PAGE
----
Universal acclaim - based on 15 Critics What's this?

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Universal acclaim- based on 9 Ratings

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  • Summary: It is one of the most astonishing and inspiring survival tales of all time. On October 13, 1972, a young rugby team from Montevideo, Uruguay, boarded a plane for a match in Chile—and then vanished into thin air. Two days before Christmas, 16 of the 45 passengers miraculously resurfaced. They had managed to survive for 72 days after their plane crashed on a remote Andean glacier. Thirty-five years later, the survivors returned to the crash site—known as the Valley of Tears—to recount their harrowing story of defiant endurance and indestructible friendship. Previously documented in the 1973 worldwide bestseller “Alive” (and the 1993 Ethan Hawke movie of the same name), this shocking true story finally gets the cinematic treatment it deserves. Visually breathtaking and crafted with riveting detail by documentary filmmaker (and childhood friend of the survivors) Gonzalo Arijon with a masterful combination of on-location interviews, archival footage and reenactments; Stranded is by turns hauntingly powerful and spiritually moving. (Zeigeist Films) Expand
Score distribution:
  1. Positive: 14 out of 15
  2. Negative: 0 out of 15
  1. A tale of horror, heroism, unimaginable physical challenges, and, yes, cannibalism, Stranded offers the kind of real-life drama that can't help but bring up notions of God, fate, and nature's imposing will.
  2. At just over two hours, Stranded is nonstop harrowing. It has cumulative power.
  3. 90
    Intimate, terrifying and positively riveting documentary.
  4. Reviewed by: Ty Burr
    Grueling yet ultimately exhilarating.
  5. 83
    Arijon's choice to film the survivors returning to the Andes with their children pays huge dividends, leading to an ending that puts the real meaning of their ordeal in moving terms.
  6. Gonzalo Arijón’s documentary offers an incontrovertible argument for the necessity of team spirit in the face of catastrophe.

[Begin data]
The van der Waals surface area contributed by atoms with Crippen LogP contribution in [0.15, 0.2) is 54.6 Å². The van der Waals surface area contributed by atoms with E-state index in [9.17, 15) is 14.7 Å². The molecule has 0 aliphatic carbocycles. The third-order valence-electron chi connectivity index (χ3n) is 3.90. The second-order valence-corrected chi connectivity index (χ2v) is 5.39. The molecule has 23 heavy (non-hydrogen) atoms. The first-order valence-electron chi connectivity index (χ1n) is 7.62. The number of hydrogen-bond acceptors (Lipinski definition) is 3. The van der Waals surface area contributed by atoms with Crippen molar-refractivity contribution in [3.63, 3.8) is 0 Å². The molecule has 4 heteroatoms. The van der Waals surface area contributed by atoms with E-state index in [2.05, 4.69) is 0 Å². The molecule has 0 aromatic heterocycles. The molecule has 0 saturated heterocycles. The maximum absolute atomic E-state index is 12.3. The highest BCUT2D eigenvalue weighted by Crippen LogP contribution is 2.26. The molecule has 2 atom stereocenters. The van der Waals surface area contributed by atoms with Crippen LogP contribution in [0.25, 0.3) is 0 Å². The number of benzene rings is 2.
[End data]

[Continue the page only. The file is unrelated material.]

7. Reviewed by: Vadim Rizov
    The film's length may well be intended to mirror the 72-day ordeal, but it's relentlessly wearing and lacking in nutritive fiber.

See all 15 Critic Reviews

Score distribution:
  1. Positive: 5 out of 5
  2. Mixed: 0 out of 5
  3. Negative: 0 out of 5
  1. MarkS
    May 26, 2009
    Wow. This is not your typical survival tale at all. Sure, it has all the elements of a great tale--epic odds, unmentionable decisions, and being 100% true. This alone would make it riveting, and that's where most documentaries stop. But not this one. What haunts you. are the the survivors' amazing ability to articulate exactly what they felt, their inclusion of perfect morsels of detail, and the philosophical and spiritual insights that they share, are what make this story stand out. The cannibalism might draw you in, but that's not what you'll leave with at all. How often does a documentary teach you something about yourself? Expand
  2. PaulK.
    Jan 26, 2009
    One of the best documentaries I've ever seen. It blew me away. If you have an interest, you MUST see this film.
  3. MINTONmedia
    Nov 11, 2008
    Tremendously moving documentary, stirkingly similar in theme, location and gruling impact to 2004's memorable British mountain-climbing doc, TOUCHING THE VOID. Expand
  4. JayW.
    Nov 15, 2008
    Excellent blend of archival footage, interviews and stunning recreations. Long, but worth it.
  5. JayH
    Apr 22, 2009
    A remarkable documentary, amazingly well pieced together, flawlessly edited with the past and present. The interviews are excellent. Very well thought out, fascinating from start to finish. Expand